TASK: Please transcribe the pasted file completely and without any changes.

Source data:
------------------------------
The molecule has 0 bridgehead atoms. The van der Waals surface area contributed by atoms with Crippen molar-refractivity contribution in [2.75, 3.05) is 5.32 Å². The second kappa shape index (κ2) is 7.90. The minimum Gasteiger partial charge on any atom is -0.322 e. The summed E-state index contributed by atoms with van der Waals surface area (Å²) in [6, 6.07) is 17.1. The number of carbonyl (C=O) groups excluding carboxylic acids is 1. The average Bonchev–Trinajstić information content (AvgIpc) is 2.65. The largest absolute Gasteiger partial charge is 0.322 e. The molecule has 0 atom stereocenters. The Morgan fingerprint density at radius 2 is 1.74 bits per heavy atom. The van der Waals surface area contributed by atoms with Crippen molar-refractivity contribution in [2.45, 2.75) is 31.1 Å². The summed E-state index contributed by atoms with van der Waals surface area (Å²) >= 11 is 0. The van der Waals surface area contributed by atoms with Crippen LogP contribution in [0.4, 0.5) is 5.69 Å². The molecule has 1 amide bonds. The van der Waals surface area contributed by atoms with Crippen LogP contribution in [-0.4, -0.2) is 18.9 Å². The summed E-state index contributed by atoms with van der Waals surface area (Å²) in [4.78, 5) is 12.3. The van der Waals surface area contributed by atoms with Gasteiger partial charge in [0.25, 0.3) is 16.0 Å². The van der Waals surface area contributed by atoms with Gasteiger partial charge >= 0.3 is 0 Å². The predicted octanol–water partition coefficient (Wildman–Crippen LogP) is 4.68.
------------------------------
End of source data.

The molecule has 0 bridgehead atoms. The van der Waals surface area contributed by atoms with Crippen molar-refractivity contribution in [2.75, 3.05) is 5.32 Å². The second kappa shape index (κ2) is 7.90. The minimum Gasteiger partial charge on any atom is -0.322 e. The summed E-state index contributed by atoms with van der Waals surface area (Å²) in [6, 6.07) is 17.1. The number of carbonyl (C=O) groups excluding carboxylic acids is 1. The average Bonchev–Trinajstić information content (AvgIpc) is 2.65. The largest absolute Gasteiger partial charge is 0.322 e. The molecule has 0 atom stereocenters. The Morgan fingerprint density at radius 2 is 1.74 bits per heavy atom. The van der Waals surface area contributed by atoms with Crippen molar-refractivity contribution in [2.45, 2.75) is 31.1 Å². The summed E-state index contributed by atoms with van der Waals surface area (Å²) >= 11 is 0. The van der Waals surface area contributed by atoms with Crippen LogP contribution in [0.4, 0.5) is 5.69 Å². The molecule has 1 amide bonds. The van der Waals surface area contributed by atoms with Crippen LogP contribution in [-0.4, -0.2) is 18.9 Å². The summed E-state index contributed by atoms with van der Waals surface area (Å²) in [4.78, 5) is 12.3. The van der Waals surface area contributed by atoms with Gasteiger partial charge in [0.25, 0.3) is 16.0 Å². The van der Waals surface area contributed by atoms with Gasteiger partial charge >= 0.3 is 0 Å². The predicted octanol–water partition coefficient (Wildman–Crippen LogP) is 4.68.